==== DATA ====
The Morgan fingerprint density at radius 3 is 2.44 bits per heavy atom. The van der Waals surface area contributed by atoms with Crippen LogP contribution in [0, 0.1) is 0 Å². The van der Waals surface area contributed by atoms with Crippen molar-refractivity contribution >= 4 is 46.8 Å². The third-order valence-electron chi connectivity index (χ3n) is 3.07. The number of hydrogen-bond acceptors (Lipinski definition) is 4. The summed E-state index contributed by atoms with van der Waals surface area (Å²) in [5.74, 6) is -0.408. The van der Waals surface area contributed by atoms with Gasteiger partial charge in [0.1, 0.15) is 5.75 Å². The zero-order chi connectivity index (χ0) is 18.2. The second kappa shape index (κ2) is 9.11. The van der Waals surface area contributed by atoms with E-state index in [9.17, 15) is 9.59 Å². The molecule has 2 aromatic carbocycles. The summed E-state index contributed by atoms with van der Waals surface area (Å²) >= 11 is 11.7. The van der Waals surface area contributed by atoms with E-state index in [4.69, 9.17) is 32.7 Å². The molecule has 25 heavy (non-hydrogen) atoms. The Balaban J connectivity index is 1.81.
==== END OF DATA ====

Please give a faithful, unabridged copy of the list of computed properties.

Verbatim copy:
The Morgan fingerprint density at radius 3 is 2.44 bits per heavy atom. The van der Waals surface area contributed by atoms with Crippen LogP contribution in [0, 0.1) is 0 Å². The van der Waals surface area contributed by atoms with Crippen molar-refractivity contribution >= 4 is 46.8 Å². The third-order valence-electron chi connectivity index (χ3n) is 3.07. The number of hydrogen-bond acceptors (Lipinski definition) is 4. The summed E-state index contributed by atoms with van der Waals surface area (Å²) in [5.74, 6) is -0.408. The van der Waals surface area contributed by atoms with Gasteiger partial charge in [0.1, 0.15) is 5.75 Å². The zero-order chi connectivity index (χ0) is 18.2. The second kappa shape index (κ2) is 9.11. The van der Waals surface area contributed by atoms with E-state index in [9.17, 15) is 9.59 Å². The molecule has 2 aromatic carbocycles. The summed E-state index contributed by atoms with van der Waals surface area (Å²) >= 11 is 11.7. The van der Waals surface area contributed by atoms with E-state index in [4.69, 9.17) is 32.7 Å². The molecule has 25 heavy (non-hydrogen) atoms. The Balaban J connectivity index is 1.81.